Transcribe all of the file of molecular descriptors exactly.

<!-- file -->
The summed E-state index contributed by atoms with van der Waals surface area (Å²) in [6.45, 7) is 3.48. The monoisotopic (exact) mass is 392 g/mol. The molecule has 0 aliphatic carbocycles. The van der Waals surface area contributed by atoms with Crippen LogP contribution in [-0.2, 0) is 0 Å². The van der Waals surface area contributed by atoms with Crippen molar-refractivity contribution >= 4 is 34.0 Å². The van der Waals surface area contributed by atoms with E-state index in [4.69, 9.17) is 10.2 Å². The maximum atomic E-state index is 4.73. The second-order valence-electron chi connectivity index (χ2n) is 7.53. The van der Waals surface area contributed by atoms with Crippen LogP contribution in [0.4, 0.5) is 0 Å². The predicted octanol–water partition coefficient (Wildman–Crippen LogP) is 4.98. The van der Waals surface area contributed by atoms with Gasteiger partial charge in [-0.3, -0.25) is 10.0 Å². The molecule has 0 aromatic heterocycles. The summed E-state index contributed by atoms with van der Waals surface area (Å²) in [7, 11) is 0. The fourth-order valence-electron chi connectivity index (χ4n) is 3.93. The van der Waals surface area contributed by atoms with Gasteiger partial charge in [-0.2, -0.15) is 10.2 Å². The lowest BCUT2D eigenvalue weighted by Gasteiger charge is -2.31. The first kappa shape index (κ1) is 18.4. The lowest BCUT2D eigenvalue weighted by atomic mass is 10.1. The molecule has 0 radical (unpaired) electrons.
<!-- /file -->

The summed E-state index contributed by atoms with van der Waals surface area (Å²) in [6.45, 7) is 3.48. The monoisotopic (exact) mass is 392 g/mol. The molecule has 0 aliphatic carbocycles. The van der Waals surface area contributed by atoms with Crippen LogP contribution in [-0.2, 0) is 0 Å². The van der Waals surface area contributed by atoms with Crippen molar-refractivity contribution >= 4 is 34.0 Å². The van der Waals surface area contributed by atoms with E-state index in [4.69, 9.17) is 10.2 Å². The maximum atomic E-state index is 4.73. The second-order valence-electron chi connectivity index (χ2n) is 7.53. The van der Waals surface area contributed by atoms with Crippen LogP contribution in [0.4, 0.5) is 0 Å². The predicted octanol–water partition coefficient (Wildman–Crippen LogP) is 4.98. The van der Waals surface area contributed by atoms with Gasteiger partial charge in [-0.3, -0.25) is 10.0 Å². The molecule has 0 aromatic heterocycles. The summed E-state index contributed by atoms with van der Waals surface area (Å²) in [7, 11) is 0. The fourth-order valence-electron chi connectivity index (χ4n) is 3.93. The van der Waals surface area contributed by atoms with Gasteiger partial charge in [-0.2, -0.15) is 10.2 Å². The lowest BCUT2D eigenvalue weighted by Gasteiger charge is -2.31. The first kappa shape index (κ1) is 18.4. The lowest BCUT2D eigenvalue weighted by atomic mass is 10.1. The molecule has 0 radical (unpaired) electrons.